Update, December 28: On Tuesday, the Supreme Court ruled that Title 42 must stay in place, for now.
In another setback for immigrant rights groups, a Trump-era border policy that summarily expels migrants and asylum seekers has been given an afterlife. On Monday, Chief Justice John Roberts granted a request by 19 Republican attorneys general to block a lower court’s ruling that ordered the Biden administration to lift the border restrictions known as Title 42 by December 21. This action allowed the policy to remain in place pending a response from the government and until further order from the highest court.
The Republican states argue that rescinding Title 42 “will cause a crisis of unprecedented proportions at the border.” Since its implementation in March 2020, both the Trump and the Biden administrations have relied on the pandemic-related public health order as justification to turn away migrants arriving at the US-Mexico border. The policy has resulted in almost 2.5 million expulsions.
But for years now, public health and immigration experts have condemned the use of Title 42 for violating asylum seekers’ rights to seek protection. When the Trump administration initially floated the policy, an authority with the Centers for Disease Control and Prevention (CDC) opposed using the order to close the border as “morally wrong” and said it was intended “to keep Hispanics out of the country.” The misguided measure that seals the border has also created dangerous conditions for migrants, forcing them to attempt multiple crossings. As our previous reporting has shown, Title 42 has increased the risk of injuries and deaths along the border.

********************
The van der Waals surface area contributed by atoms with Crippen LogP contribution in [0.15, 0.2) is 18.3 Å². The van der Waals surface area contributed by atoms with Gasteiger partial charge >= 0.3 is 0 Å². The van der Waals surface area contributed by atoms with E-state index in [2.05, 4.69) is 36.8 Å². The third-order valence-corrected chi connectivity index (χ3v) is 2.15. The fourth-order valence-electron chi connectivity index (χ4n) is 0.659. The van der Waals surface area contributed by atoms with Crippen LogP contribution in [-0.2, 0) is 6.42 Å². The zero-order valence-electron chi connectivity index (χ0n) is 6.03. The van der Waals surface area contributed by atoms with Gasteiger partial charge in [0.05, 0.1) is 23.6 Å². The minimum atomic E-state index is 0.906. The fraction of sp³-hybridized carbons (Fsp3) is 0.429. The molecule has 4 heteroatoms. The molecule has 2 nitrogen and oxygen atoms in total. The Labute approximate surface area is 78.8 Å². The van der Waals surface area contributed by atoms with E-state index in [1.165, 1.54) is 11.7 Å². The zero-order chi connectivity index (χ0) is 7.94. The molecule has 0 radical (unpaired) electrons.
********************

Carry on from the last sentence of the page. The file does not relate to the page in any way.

In April, the CDC determined that keeping Title 42 in place was no longer necessary. The Biden administration then announced it would rescind the policy in May, but Republican-led states have sued to prevent its termination. Groups like the American Civil Liberties Union (ACLU) meanwhile have also challenged the government and in November, US District Court Judge Emmet Sullivan sided with them arguing the use of Title 42 to expel migrants was “arbitrary and capricious.” He set the deadline of December 21 for the Biden administration to lift Title 42.
In anticipation of the expiration of Title 42, DHS has been considering putting in place new asylum restrictions to manage the border. The plans reportedly on the table have raised concerns among immigrant advocates that Trump-era policies conceived by Stephen Miller could be revived. One of these is a transit ban that would reject asylum claims from people who couldn’t prove they first sought protection in other countries prior to arriving at the US-Mexico border.
“As required by the Supreme Court’s administrative stay order, the Title 42 public health order will remain in effect at this time, and individuals who attempt to enter the United States unlawfully will continue to be expelled to Mexico,” says a Department of Homeland Security (DHS) statement in response to Chief Justice Roberts’ order. “While this stage of the litigation proceeds, we will continue our preparations to manage the border in a safe, orderly, and humane way when the Title 42 public health order lifts.”